Here are revealed the life-changing before and after photographs of 30 former drug users… See their pics below…

Here are revealed the life-changing before and after photographs of 30 former drug users… See their pics below…

The Addict’s Diary is a platform that enables those whose lives have been damaged by drug misuse to share their experiences and find catharsis and a feeling of community, all while educating others about the reality of this epidemic and enlightening others about the realities of substance abuse.

In addition to this, people often provide images of themselves both before and after they broke their habit. The “before” pictures (which are often mugshots) reveal open wounds on the face, glassy eyes, emaciation, and a general air of despair. The “after” pictures, on the other hand, show clearer skin, bigger cheeks, and, perhaps most importantly, genuine grins.

Keep reading to check out these motivational entries, and if you want to read more about The Addict’s Diary once you’re done here, here, and here are some of the previous articles that Bored Panda has written about it on their website.

About this time 18 months ago, the internet was making fun of the mugshot of Shaun Weiss, who starred in Mighty Ducks. Shaun graduated from the drug treatment program today and is now 18 months clean and sober. The trouble is that you won’t see this discussed as often as you will witness his fall from grace. Let’s work together to make it different!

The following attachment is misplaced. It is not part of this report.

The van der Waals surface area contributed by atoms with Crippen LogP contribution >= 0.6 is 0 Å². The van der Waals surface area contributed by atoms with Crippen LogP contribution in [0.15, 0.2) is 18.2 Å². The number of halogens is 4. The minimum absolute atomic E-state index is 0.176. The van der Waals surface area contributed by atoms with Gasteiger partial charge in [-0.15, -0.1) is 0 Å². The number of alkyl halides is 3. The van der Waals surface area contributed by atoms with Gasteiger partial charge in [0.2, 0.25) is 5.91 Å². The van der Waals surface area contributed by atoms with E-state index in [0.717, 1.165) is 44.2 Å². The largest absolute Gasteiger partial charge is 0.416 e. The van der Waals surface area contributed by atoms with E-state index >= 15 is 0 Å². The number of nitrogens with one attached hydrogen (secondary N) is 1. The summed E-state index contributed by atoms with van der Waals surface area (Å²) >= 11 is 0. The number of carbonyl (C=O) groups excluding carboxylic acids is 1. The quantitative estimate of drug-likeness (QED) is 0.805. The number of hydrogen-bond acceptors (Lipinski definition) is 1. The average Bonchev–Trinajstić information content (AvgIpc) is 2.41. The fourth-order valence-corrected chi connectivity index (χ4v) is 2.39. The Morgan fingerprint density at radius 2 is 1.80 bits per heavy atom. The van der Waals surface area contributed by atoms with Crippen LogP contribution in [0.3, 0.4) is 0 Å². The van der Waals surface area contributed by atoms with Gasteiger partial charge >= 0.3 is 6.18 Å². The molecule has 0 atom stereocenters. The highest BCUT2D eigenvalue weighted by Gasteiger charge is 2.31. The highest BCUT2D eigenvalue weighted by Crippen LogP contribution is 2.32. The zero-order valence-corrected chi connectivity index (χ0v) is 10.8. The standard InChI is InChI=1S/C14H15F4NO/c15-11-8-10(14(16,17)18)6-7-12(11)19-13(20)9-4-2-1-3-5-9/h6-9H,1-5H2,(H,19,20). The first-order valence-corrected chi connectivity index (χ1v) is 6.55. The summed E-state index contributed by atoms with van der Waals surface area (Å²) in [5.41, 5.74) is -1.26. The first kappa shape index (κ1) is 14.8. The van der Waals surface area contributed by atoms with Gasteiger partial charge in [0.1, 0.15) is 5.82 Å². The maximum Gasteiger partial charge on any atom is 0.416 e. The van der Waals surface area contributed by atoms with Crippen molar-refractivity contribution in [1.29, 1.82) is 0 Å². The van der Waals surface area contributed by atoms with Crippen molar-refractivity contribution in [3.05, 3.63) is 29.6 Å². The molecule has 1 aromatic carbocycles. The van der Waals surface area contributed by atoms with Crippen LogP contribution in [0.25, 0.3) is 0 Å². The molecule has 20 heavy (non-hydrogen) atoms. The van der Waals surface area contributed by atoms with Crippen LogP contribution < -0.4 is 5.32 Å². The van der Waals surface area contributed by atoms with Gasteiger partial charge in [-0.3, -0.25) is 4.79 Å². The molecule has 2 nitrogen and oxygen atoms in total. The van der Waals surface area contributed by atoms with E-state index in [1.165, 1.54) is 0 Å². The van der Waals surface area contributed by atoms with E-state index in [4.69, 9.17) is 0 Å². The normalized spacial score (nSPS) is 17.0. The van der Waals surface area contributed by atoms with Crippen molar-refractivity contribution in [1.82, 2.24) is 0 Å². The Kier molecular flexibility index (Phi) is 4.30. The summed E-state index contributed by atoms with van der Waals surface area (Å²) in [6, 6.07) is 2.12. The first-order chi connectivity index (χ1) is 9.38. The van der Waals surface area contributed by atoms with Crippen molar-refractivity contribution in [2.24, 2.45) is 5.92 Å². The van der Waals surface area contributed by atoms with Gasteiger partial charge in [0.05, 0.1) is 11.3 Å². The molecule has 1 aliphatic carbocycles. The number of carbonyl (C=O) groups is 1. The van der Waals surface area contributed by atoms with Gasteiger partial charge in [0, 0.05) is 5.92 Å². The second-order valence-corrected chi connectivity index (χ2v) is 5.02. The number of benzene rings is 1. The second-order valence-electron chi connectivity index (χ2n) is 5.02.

“That ought to get you motivated, don’t you think? In all candor, I imagined that I would pass away sitting on a park bench with a needle inserted in my arm or being shot in the head. In a million years, I never in my wildest dreams would have imagined that my life would turn out the way it is right now.

Quit putting yourself down like that. Because you have no idea what the next day may bring, it is best to get started as soon as possible.”

I started off as a 98-pound crystal meth addict who would do anything to feed his addiction. After breaking out of prison merely to get high and becoming a fugitive on the list of Hawaii’s Most Wanted, I reached rock bottom, and it seemed that my future was bleak. Everyone, including myself, had given up on me at this point. Due to the crimes I committed, which were motivated by my addiction to crystal meth, I ended myself serving a sentence of ten years in a high-custody jail. I have been free for around seven years, and in that time I have started my own company and become a motivational speaker. Throughout the seven years that I have been free, I have given speeches at more than 150 schools. When I do so, I educate the students about the perils of drug use and jail. I open out about my troubled background in the hopes that it would encourage them to make the right decisions. If I can prevent even one youngster from engaging in drug use, then my objective has been accomplished. Hello, everyone! I’m Kyle, and welcome to my COMEBACK!